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In this remarkable book, 103-year-old George Dawson, a slave's grandson who learned to read at age 98, reflects on his life and offers valuable lessons in living as well as a fresh, firsthand view of America during the twentieth century. Richard Glaubman captures Dawson's irresistible voice and view of the world, offering insights into humanity, history, hardships, and happiness. From segregation and civil rights, to the wars, presidents, and defining moments in history, George Dawson's description and assessment of the last century inspires readers with the message that-through it all-has sustained him: "Life is so good. I do believe it's getting better."
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From the Inside Flap:
" I tell people not to worry about things, not to worry about their lives. Things will be all right. People need to hear that. Life is good, just as it is. There isn't anything I would change about my life."
" For almost four years, I had gotten used to being alone. It didn't bother me none. Back at our farm I was most often the first one up. There was lots of chores to do, but sometimes, shutting the door quietly, I would lean against the logs and look at the sky and take a few moments for myself. Inside, the cabin had the comfortable feel of people. Outside, it was empty and lonely and I had grown to like that too. I liked to look at the stars on the still and quiet mornings and listen for the howl of the coyotes."
" I had never seen a car before and that model T was beautiful. It was polished black with a shiny brass radiator cap. The top could come down, of course, and it was something to see. It worked in town, but wasn't too practical. We didn't get a lot of rain, but when the rain came down it was often a downpour. Our roads turned to mud, and the autos just couldn't make it. After a good rain, I saw cars being towed by a mule or a team of horses. Most people agreed as to how those cars were close to useless, but I still liked them anyway."
makes a happy person, a happy life? In this remarkable book, George Dawson, a 101-year-old man who learned to read when he was 98, reflects on the philosophy he learned from his father—a belief that "life is so good"—as he offers valuable lessons in living and a fresh, firsthand view of America during the twentieth century.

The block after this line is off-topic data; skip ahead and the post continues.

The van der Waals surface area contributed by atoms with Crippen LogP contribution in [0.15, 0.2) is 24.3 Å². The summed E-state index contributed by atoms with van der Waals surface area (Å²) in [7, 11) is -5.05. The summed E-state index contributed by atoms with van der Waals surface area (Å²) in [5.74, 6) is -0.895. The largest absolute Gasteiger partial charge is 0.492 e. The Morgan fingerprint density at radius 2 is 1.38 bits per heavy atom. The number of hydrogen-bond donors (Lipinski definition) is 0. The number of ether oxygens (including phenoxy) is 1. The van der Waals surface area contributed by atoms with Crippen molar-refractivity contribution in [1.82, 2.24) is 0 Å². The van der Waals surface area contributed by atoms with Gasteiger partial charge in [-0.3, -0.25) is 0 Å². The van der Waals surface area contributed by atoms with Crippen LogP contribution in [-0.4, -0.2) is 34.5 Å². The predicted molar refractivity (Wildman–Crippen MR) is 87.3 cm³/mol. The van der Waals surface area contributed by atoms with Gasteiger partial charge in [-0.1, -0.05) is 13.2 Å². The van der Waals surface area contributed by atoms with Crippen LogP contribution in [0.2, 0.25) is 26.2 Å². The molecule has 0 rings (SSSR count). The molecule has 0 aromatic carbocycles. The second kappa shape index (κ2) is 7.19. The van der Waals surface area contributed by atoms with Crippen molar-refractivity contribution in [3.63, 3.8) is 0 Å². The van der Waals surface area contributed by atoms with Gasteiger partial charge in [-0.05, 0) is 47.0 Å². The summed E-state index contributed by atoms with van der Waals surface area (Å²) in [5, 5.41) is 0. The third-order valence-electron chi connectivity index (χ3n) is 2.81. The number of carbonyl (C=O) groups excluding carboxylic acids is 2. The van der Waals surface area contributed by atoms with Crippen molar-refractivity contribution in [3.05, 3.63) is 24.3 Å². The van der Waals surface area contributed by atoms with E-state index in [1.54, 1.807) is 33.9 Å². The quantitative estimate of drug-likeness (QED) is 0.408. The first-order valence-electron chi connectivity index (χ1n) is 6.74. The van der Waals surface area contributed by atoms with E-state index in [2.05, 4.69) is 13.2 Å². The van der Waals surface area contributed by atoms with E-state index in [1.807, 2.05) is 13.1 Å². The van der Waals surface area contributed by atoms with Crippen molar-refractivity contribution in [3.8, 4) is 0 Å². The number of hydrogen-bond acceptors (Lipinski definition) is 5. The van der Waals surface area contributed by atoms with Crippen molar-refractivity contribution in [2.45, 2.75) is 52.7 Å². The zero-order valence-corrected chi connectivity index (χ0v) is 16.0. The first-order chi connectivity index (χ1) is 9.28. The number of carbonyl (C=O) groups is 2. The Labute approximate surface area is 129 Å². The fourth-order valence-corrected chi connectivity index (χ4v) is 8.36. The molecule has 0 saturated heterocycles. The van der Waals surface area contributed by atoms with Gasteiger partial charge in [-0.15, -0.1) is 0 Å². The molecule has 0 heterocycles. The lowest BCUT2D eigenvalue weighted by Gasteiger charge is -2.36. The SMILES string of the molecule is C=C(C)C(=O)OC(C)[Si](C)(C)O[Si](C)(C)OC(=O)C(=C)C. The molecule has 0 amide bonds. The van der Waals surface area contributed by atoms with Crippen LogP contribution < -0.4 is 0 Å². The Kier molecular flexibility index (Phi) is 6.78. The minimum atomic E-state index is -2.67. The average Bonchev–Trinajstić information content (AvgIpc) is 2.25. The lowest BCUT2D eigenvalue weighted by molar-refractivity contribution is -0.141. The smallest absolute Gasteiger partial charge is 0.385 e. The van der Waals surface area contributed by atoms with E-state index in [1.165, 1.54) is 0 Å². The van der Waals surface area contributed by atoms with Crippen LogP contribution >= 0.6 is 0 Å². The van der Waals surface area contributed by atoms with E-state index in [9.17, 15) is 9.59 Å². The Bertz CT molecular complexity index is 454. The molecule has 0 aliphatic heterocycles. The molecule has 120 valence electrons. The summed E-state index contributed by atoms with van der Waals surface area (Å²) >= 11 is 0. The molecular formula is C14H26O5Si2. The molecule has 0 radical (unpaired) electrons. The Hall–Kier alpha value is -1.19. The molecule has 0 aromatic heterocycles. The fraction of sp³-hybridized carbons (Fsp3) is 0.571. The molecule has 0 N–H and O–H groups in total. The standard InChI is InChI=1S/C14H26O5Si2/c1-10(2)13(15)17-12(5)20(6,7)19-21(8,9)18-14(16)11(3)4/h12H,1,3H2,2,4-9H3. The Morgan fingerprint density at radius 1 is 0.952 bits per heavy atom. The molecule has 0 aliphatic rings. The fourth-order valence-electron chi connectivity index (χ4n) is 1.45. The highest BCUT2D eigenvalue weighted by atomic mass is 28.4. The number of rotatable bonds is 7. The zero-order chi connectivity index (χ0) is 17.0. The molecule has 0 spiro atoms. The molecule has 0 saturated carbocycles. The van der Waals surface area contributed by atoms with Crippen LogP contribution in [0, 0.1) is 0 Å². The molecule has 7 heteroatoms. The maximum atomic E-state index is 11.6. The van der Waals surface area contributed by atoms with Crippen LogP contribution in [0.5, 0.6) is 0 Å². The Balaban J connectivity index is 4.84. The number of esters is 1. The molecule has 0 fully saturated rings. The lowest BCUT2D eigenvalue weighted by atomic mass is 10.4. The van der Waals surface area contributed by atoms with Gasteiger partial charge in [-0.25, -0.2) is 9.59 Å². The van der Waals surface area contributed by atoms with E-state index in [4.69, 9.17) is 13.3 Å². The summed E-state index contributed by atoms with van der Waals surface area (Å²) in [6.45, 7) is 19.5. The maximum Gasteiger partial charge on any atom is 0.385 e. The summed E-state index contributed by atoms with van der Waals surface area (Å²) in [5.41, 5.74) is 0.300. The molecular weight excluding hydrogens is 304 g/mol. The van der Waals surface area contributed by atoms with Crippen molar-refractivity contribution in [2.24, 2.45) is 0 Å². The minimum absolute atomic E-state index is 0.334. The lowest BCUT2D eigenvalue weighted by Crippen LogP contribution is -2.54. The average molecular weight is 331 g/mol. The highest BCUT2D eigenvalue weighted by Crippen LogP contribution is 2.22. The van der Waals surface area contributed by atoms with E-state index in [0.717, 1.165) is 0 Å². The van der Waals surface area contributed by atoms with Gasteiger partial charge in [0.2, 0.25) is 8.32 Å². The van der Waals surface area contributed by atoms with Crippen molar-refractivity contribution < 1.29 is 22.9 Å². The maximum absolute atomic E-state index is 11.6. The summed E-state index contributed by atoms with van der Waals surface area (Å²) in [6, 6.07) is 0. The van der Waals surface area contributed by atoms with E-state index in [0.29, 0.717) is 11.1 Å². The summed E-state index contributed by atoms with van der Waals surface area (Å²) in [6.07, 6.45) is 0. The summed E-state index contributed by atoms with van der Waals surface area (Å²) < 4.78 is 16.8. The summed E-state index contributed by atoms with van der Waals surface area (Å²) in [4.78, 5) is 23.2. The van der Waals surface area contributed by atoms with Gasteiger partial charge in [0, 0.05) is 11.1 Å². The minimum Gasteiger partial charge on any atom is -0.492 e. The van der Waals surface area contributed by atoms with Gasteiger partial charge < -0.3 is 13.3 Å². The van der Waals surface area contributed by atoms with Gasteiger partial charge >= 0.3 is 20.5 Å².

Born in 1898 in Marshall, Texas, the grandson of slaves, George Dawson tells how his father, despite hardships, always believed in seeing the richness in life and trained his children to do the same. As a boy, George had to go to work to help support the family, and so he did not attend school or learn to read; yet he describes how he learned to read the world and survive in it. "We make our own way," he says. "Trouble is out there, but a person can leave it alone and just do the right thing. Then, if trouble still finds you, you've done the best you can."
At ninety-eight, George decided to learn to read and enrol
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Book Description Penguin Books. PAPERBACK. Condition: New. 0141001682 Ships from Tennessee, usually the same or next day. Seller Inventory # Z0141001682ZN
Book Description Penguin Books, 2001. Paperback. Condition: New. New item. May have light shelf wear. Seller Inventory # BK0115096
Book Description Penguin Books, 2001. Paperback. Condition: New. First Edition; Seventeenth Printing. 8vo 8" - 9" tall; 260 pages. Seller Inventory # 36959a
Book Description Penguin Books, 2001. Paperback. Condition: New. Reissue. Seller Inventory # DADAX0141001682
Book Description Penguin Books, 2001. Condition: New. book. Seller Inventory # M0141001682